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Art Of Cronshaw

Over the course of this magazine’s life, our readers have had reasonable opportunity to get the biographical low-down on Cronshaw. The story began unfolding back in October 1982 in this magazine’s forerunner, Southern Rag. Colin Irwin interviewed him for the March 1988 issue, as did I for March 1995. Opportunities to gain insights into Cronshaw’s creative process and musical development have been fewer. This is the story of his “several ‘slow Damascus moments’” and the milestones that led to the quietly wonderful, lapidary Ochre. With minimal biography.

Andrew Cronshaw was born in April 1949 in Lytham St Annes. Now, not far up the coast from quiet suburban St Annes, squats Blackpool, Lancashire’s notorious brash-trash seaside resort. How the teenager distinguished between the flash of a Damascene moment and the Blackpool Illuminations in a town that out-neons neon is hard to tell. (It may have been out of season.) But his first revelation happened in Blackpool. There in a tavern in the town was a folk club. Cronshaw had a colourful teacher called Mr Manger. “He was a very impressive character. Most of the other teachers were a bit suspicious of him. He played drums and the story was – he said and I had no reason to doubt him – that he’d played drums with the High Numbers, which was The Who. He told me there was a folk club in Blackpool and that a group called The Watersons were on. They didn’t show up because Lal [Waterson] was sick, but I was there and that was my first encounter with the idea of singing unaccompanied. That was a ‘moment’, going to Blackpool Folk Club and seeing people getting up and making music.” He pauses, then adds a coda, “And also discovering the immense attractiveness of people who did that.”

The next milestone came after arriving in Edinburgh – “very formative” – to study medicine, though he subsequently switched to psychology. It was 1967. “You go to university and you are an innocent abroad. In Edinburgh there were actually some people who had a link with the real thing, with the continuous tradition, with tinker music or whatever it happened to be. They were part of something and it was a living thing. I felt very callow and English. The whole folk club concept didn’t exist in Scotland. It was an English concept. But then Scotland had its own things to throw into the scene. It had Hamish Henderson who seized the opportunity and dropped people like Jeannie Robertson into it. You had touchstones. It wasn’t like a lovingly preserved thing. It was more natural. I saw what was happening in Scotland and looked back to England. I realised that it wasn’t the same.”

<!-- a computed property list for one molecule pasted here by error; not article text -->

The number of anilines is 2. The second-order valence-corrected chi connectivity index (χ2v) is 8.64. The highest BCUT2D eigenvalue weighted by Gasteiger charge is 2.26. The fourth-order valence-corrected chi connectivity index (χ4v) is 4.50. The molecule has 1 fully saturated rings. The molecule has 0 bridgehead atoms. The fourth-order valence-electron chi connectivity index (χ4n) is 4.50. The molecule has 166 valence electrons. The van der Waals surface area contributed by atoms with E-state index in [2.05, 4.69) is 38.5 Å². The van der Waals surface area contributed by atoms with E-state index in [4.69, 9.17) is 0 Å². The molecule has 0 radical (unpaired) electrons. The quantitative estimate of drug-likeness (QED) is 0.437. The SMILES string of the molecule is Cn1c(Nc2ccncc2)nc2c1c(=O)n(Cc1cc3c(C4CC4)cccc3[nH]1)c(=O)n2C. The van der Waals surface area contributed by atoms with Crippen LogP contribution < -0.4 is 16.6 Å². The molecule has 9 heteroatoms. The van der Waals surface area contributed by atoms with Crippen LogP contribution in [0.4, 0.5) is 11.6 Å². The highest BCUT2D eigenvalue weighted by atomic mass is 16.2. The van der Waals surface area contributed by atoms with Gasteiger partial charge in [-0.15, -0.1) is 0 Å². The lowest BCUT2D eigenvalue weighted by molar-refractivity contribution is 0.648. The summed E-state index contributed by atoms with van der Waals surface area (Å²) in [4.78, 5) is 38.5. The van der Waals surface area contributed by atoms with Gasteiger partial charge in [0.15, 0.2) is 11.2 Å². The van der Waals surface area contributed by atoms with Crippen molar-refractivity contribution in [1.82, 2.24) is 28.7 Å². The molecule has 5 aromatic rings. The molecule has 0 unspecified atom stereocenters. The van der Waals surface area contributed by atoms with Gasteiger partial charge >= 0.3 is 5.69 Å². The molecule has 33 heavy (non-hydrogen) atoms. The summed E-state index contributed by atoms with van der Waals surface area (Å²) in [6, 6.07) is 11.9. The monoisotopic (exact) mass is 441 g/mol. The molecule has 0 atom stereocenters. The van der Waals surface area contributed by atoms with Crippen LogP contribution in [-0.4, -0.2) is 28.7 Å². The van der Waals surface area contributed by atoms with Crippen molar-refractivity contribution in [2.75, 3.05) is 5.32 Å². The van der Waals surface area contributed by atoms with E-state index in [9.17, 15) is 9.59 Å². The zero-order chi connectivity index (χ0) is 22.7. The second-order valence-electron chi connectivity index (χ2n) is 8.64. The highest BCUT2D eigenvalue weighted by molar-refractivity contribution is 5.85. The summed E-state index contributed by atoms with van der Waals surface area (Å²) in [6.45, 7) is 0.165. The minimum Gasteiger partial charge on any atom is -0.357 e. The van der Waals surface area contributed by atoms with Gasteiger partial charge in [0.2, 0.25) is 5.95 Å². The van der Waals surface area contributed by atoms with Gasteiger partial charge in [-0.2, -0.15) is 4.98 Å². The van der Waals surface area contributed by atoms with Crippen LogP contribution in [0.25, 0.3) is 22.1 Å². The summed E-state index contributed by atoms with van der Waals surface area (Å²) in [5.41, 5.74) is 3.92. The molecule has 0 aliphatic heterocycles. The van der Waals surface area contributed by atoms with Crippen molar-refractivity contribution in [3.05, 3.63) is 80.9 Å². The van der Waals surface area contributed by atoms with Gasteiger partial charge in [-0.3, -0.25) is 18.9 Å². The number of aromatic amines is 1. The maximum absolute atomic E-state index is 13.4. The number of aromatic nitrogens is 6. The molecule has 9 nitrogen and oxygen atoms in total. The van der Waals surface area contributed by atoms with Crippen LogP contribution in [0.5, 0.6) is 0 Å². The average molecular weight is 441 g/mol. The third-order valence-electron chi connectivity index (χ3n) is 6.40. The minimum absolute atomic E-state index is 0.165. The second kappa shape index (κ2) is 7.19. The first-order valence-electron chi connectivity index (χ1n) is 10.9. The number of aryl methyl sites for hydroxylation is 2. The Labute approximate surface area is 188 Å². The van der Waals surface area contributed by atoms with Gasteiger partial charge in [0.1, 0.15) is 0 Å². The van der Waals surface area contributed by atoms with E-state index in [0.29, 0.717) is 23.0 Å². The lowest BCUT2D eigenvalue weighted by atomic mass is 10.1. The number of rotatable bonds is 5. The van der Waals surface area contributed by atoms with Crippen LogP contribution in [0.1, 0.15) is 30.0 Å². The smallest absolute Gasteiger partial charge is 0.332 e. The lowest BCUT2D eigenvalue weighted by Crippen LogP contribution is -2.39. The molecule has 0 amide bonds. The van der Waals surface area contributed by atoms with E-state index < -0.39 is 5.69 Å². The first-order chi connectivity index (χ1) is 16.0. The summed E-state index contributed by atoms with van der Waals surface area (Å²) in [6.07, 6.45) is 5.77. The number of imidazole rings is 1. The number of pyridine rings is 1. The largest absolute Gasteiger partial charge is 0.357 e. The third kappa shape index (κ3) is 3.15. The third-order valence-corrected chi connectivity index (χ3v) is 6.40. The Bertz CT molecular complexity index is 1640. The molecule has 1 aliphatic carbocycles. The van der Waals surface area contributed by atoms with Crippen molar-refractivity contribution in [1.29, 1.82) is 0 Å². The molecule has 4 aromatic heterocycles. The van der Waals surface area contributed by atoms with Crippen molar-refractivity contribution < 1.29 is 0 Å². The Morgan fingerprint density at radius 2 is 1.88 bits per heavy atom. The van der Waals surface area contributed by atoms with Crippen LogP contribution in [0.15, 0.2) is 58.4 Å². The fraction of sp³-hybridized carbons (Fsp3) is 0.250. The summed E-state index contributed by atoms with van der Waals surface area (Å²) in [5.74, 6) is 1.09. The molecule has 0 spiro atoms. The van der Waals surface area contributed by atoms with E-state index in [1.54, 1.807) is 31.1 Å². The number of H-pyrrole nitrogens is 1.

Cronshaw acquired a laúd, a Spanish lute. “It was more interesting than a guitar. It made me slightly less callow.” This period around 1967 and 1968 sparked the beginnings of his abiding interest in Galician culture, reinforced by purchasing an EP by a group called Coral “de ruada” de Orense whilst on holiday there. Laúd was a musical cul-de-sac. Nevertheless it was a step towards individuality. By the time he arrived in Edinburgh, people such as Bert Jansch and Robin Williamson had gone. What they left behind was a legacy of benchmarks of excellence and imagination. Their proxy next of kin were people like Dick Gaughan and Rab Noakes. Plus they laid down the gauntlet, challenging the new crew to take the scene to new heights. “There were very, very good players,” he continues. “Some became known. Some didn’t. They weren’t widdly guitar players. They were very strong. I hadn’t encountered guitar playing like that in Blackpool. People like Rab Noakes and Dick Gaughan were magnetic performers, very much in another league, not that they had recorded. Gaughan didn’t make an album until the Dransfields [Robin and Barry Dransfield] found him in Edinburgh and he made a record for Bill Leader. But that was a year or two later. It must’ve taken me a year to figure out what the hell was going on.”

fRom fRoots 264, June 2005


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